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Upcoming clinical trial for dogs with lung cancer

The Blue Buffalo Veterinary Clinical Trials Office at The Ohio State University (BBVCTO) Is engaged in exciting research to help dogs with lung cancer that could help people fight the disease as well.

Canine pulmonary adenocarcinoma (CPAC) is an aggressive cancer with no standard treatment and little understanding of what is behind the disease. Although CPAC accounts for only 1% of canine cancers, it’s diagnosed in up to 40,000 dogs each year in the US and is becoming more common.

Beyond surgery, no treatments yet extend CPAC survival for dogs. The median survival is one year and is dramatically shorter for dogs whose cancer has spread. This clinical trial could help to change that.

Researchers have now identified a gene mutation in canine lung cancer that they believe can be targeted with a drug currently FDA approved for human breast cancer.

“This is the first precision medicine clinical trial for dogs with lung cancer,” says Dr. Wendy Lorch, DVM, PhD, principal investigator of the trial. “That is, the selection of a cancer therapy for an individual dog is based on the genomic profile of its tumor.”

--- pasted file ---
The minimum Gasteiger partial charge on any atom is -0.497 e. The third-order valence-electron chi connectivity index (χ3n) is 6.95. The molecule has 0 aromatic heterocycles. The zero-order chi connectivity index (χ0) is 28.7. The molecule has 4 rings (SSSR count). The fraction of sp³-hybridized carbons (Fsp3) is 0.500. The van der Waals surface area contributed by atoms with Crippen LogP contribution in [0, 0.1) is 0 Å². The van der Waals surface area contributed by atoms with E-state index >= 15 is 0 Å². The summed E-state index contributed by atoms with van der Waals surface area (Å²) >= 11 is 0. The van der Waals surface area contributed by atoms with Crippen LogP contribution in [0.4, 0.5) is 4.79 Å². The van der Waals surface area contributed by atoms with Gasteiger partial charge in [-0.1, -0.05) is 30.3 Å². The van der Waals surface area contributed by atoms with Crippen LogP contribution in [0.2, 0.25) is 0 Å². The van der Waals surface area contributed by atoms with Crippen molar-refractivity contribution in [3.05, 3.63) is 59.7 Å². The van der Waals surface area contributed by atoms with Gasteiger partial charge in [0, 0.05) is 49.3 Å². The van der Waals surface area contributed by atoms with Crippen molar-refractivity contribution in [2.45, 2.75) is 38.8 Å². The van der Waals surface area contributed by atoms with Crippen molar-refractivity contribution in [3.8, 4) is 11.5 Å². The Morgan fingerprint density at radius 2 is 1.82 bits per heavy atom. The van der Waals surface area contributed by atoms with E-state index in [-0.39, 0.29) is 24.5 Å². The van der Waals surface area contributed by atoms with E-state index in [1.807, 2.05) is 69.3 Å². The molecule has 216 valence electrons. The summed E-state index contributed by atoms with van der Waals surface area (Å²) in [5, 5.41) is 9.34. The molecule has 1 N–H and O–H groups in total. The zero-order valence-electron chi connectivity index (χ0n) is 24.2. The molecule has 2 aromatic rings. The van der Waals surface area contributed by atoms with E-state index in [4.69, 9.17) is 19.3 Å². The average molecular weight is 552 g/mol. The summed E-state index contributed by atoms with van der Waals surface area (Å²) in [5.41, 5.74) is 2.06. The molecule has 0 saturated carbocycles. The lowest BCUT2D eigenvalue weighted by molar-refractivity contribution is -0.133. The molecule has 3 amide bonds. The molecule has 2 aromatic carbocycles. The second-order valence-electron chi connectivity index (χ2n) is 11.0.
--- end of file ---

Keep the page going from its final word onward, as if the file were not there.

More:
Additionally, the Ohio State veterinary researchers have developed a new blood test to determine if a dog has the lung cancer mutation, the first available for any canine cancer. This could eventually eliminate the need for a lung tumor biopsy, which is more invasive and potentially dangerous.  

This clinical trial could provide a more targeted approach to canine lung cancer, but how can it help humans? The gene mutation, found in 50% of dogs with CPAC, is identical to its human counterpart. In humans, this mutation hyper-activates tumor cell growth, telling cancer cells to grow continuously.

Human pulmonary adenocarcinoma is an aggressive cancer most often seen in younger women who don’t smoke - and is now the fifth most common cancer in women. Researchers are hopeful that the drug that helps dogs could also help in turning off that mutation in humans.

“Dogs are a really good model for studying this form of cancer in humans,” says Dr. Lorch. Through the clinical trial, veterinary researchers can assess how effective the drug is in extending the dogs’ lives and how long it takes for them to develop resistance, and translate those results to humans.

Ultimately, this clinical trial could be groundbreaking for beloved pets with lung cancer, by looking at their own individual genetic makeup to determine the best treatment. Dr. Lorch says, “This is the first step of personalized medicine for dogs, and it’s for a cancer that we haven’t yet been able to treat effectively.”

This clinical trial will take place in autumn of 2018. Please check the Blue Buffalo Veterinary Clinical Trials Office website for more information as it is available. You can also find information about other clinical trials as well as “Pet Hero” stories about animals who have participated in our studies.


Last updated: 

Wednesday, May 9, 2018 - 11:27am